- The Washington Times
Wednesday, August 26, 2020

Philippine Foreign Minister Teodoro Locsin said Wednesday his country is calling on the U.S. to beef up its military presence in Asia amid surging tensions between the U.S. and China.

His comments come as disputes over national security, technology, human rights and military power between Washington and Beijing rattle the relationship between the two global powers.

The South China Sea, in particular, has been at the center of continued disputes between the U.S. and China, with Beijing claiming much of the strategically vital area as its own territory.

The U.S. disputes those claims and has routinely held freedom of navigation exercises in the region.

“We have a balance-of-power situation,” Mr. Locsin told ANC News Channel, as quoted by Reuters. “We need the U.S. presence in Asia.”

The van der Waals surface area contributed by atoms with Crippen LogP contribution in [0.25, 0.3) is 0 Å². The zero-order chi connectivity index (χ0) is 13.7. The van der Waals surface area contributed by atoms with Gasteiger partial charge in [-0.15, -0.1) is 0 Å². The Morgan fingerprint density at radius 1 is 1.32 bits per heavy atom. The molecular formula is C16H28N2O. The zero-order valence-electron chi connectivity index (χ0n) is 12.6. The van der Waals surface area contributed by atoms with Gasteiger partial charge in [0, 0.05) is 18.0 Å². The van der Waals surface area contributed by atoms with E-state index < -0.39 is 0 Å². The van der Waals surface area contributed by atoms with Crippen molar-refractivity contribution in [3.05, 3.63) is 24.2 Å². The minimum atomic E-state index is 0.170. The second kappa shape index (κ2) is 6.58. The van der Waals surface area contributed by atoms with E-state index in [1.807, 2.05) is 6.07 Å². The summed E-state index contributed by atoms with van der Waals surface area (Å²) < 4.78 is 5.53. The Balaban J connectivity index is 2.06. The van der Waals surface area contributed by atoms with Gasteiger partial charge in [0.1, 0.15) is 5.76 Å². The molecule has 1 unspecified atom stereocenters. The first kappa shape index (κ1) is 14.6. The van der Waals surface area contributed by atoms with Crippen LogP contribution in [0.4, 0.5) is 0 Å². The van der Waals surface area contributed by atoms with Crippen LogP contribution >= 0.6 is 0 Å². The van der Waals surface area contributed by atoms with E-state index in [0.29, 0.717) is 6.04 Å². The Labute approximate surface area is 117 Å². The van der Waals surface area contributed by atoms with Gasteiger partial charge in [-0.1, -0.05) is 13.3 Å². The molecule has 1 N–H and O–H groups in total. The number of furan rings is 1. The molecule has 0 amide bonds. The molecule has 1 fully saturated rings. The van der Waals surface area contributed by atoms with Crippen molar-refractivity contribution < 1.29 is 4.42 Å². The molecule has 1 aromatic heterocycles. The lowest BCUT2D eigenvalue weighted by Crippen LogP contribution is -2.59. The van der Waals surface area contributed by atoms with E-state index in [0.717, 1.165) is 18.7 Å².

In June, the Philippines paused its efforts to end a security pact with the U.S. that allowed American troops to train in the country.

The pact, that will remain active until the end of the year, authorizes the entry of a significant number of U.S. forces and military vessels to the Philippines for training with local troops.

Between 2016 to 2019, the U.S. provided more than $550 million in security assistance to the country. The U.S. has also provided intelligence, training and aid to Filipino forces including assisting in deterrence efforts in disputes with neighboring countries in the South China Sea.

“I was very firm about protecting what was ours,” Mr. Locsin said. “I was very firm about never bending a knee to China.”

Also Wednesday, Vietnam claimed China violated its sovereignty after conducting military drills in a contested area in the South China Sea.

China has declared ownership of the bulk of the disputed waters, pointing to historic maps, but Vietnam, Malaysia, Brunei and Taiwan also claim ownership to parts of the South China Sea.

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